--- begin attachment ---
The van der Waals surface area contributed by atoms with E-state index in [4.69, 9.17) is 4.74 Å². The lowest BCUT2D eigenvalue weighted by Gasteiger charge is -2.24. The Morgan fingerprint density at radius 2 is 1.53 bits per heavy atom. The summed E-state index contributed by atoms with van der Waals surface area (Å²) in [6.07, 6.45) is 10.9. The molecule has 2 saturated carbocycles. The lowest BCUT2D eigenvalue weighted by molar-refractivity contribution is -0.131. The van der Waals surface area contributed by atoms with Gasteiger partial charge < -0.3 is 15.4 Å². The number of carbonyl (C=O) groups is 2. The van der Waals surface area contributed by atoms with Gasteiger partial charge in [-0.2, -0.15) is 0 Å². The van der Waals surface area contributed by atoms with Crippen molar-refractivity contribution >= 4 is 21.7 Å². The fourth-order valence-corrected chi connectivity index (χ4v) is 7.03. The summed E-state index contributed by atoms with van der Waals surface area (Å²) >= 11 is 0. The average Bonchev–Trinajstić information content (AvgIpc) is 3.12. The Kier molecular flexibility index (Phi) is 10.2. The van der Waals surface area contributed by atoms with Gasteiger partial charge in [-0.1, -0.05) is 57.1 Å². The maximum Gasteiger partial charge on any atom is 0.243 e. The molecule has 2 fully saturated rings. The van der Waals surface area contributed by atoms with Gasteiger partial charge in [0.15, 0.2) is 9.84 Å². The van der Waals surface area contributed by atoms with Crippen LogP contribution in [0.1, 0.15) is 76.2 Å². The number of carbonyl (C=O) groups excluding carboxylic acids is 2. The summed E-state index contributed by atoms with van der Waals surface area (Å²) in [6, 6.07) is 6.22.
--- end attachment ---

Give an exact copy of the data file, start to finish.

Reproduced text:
The van der Waals surface area contributed by atoms with E-state index in [4.69, 9.17) is 4.74 Å². The lowest BCUT2D eigenvalue weighted by Gasteiger charge is -2.24. The Morgan fingerprint density at radius 2 is 1.53 bits per heavy atom. The summed E-state index contributed by atoms with van der Waals surface area (Å²) in [6.07, 6.45) is 10.9. The molecule has 2 saturated carbocycles. The lowest BCUT2D eigenvalue weighted by molar-refractivity contribution is -0.131. The van der Waals surface area contributed by atoms with Gasteiger partial charge < -0.3 is 15.4 Å². The number of carbonyl (C=O) groups is 2. The van der Waals surface area contributed by atoms with Gasteiger partial charge in [-0.2, -0.15) is 0 Å². The van der Waals surface area contributed by atoms with Crippen molar-refractivity contribution >= 4 is 21.7 Å². The fourth-order valence-corrected chi connectivity index (χ4v) is 7.03. The summed E-state index contributed by atoms with van der Waals surface area (Å²) >= 11 is 0. The average Bonchev–Trinajstić information content (AvgIpc) is 3.12. The Kier molecular flexibility index (Phi) is 10.2. The van der Waals surface area contributed by atoms with Gasteiger partial charge in [-0.1, -0.05) is 57.1 Å². The maximum Gasteiger partial charge on any atom is 0.243 e. The molecule has 2 fully saturated rings. The van der Waals surface area contributed by atoms with Gasteiger partial charge in [0.15, 0.2) is 9.84 Å². The van der Waals surface area contributed by atoms with Crippen LogP contribution in [0.1, 0.15) is 76.2 Å². The number of carbonyl (C=O) groups excluding carboxylic acids is 2. The summed E-state index contributed by atoms with van der Waals surface area (Å²) in [6, 6.07) is 6.22.